No political party is innocent of this, and all politicians will descend to this tactic, given enough time in office. Blaming Republicans or Democrats is like blaming a viper's bite on its species. Six of one, half-dozen of the other; they're all poisonous.

Sorry for the diatribe, but I would rather be tedious than misunderstood.

6:34 AM  
Blogger leathej1 said...


Nicely said. I think we are in agreement with regards to the inappropriateness of such legislation, even though we differ in our moral view of the subject of the law.

I am interested to hear more about why you said "I do not believe that there is a "separation of church and state". I think you are referring to the reality that religion really is a driving force in legislation. But I am not sure if that is what you mean.

Now, I do want to clear up something. You mention, " I believe that God created the covenant of marriage between man and woman." That may be true, yet the institution of marriage is a wholly separate thing. After all, you can legally be married by a justice of the peace, and you can keep your license even if you are an athiest. I think that we are actually in agreement on this, but I just wanted to call it out again.

Great comments, Wayne. In regards to an earlier comment, yes, I agree that all political parties are at fault. The GOP is just the whipping boy du jour.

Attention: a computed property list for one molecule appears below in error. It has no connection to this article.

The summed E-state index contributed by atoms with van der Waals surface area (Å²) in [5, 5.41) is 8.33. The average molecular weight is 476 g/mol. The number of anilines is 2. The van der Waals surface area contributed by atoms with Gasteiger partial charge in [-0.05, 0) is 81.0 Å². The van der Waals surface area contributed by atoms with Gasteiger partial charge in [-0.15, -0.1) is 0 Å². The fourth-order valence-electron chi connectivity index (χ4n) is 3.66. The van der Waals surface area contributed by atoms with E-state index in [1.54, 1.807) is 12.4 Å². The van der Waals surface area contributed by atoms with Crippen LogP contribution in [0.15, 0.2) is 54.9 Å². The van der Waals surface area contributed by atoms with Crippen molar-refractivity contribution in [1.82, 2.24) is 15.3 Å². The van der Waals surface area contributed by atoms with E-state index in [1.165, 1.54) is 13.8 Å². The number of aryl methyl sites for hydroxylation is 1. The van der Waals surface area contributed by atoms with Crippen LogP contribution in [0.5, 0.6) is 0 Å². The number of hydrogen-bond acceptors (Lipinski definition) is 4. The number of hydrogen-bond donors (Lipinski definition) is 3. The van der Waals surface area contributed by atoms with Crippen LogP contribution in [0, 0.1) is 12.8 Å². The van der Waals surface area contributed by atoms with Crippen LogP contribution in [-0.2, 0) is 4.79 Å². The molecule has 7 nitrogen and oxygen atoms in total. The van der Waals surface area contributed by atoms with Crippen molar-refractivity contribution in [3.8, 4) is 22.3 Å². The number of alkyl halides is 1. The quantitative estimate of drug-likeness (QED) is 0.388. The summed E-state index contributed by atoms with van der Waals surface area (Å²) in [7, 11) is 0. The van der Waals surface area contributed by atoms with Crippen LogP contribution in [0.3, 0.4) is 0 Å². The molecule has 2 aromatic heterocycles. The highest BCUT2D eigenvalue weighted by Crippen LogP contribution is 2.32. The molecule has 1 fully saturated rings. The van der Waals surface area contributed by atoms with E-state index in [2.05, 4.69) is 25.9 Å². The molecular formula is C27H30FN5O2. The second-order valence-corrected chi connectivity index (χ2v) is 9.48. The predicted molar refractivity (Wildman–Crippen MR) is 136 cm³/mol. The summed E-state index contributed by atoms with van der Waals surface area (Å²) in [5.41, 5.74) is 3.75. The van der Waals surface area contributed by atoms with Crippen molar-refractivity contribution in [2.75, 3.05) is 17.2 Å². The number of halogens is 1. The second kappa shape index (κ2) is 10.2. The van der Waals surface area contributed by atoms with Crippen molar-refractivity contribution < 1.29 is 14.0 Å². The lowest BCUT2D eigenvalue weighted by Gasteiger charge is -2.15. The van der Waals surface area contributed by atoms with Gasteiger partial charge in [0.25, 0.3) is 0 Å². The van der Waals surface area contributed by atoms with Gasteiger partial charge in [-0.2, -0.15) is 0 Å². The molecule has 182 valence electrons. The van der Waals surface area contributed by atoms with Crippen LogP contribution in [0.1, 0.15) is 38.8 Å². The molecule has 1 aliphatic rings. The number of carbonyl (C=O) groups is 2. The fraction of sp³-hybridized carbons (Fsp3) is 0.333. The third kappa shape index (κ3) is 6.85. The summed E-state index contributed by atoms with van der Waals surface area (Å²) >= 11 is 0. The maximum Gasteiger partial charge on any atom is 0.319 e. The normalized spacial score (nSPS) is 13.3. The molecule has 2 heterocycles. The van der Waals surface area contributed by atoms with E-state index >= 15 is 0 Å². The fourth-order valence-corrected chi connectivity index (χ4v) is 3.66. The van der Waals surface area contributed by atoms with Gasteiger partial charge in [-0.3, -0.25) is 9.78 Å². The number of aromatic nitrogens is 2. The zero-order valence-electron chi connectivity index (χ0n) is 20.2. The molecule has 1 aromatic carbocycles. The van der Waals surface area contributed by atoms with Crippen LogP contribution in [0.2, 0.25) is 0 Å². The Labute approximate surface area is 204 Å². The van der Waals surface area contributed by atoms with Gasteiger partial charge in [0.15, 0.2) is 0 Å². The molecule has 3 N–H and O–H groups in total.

7:31 AM  
Blogger wayne said...

This comment has been removed by a blog administrator.

1:10 PM  
Blogger wayne said...

This comment has been removed by a blog administrator.

1:19 PM  
Blogger wayne said...

Ready for another loooong post? At the risk of being tedious, I lay out my case. It's hard to convey complex thoughts in a "sound bite."

I said I do not believe that there is a separation of church and state because the first amendment is very specific in its language. The amendment reads: "Congress shall make no law respecting an establishment of religion, or prohibiting the free exercise thereof..."
The word "respecting" in this context means "having anything to do with" as opposed to "paying homage or respect to."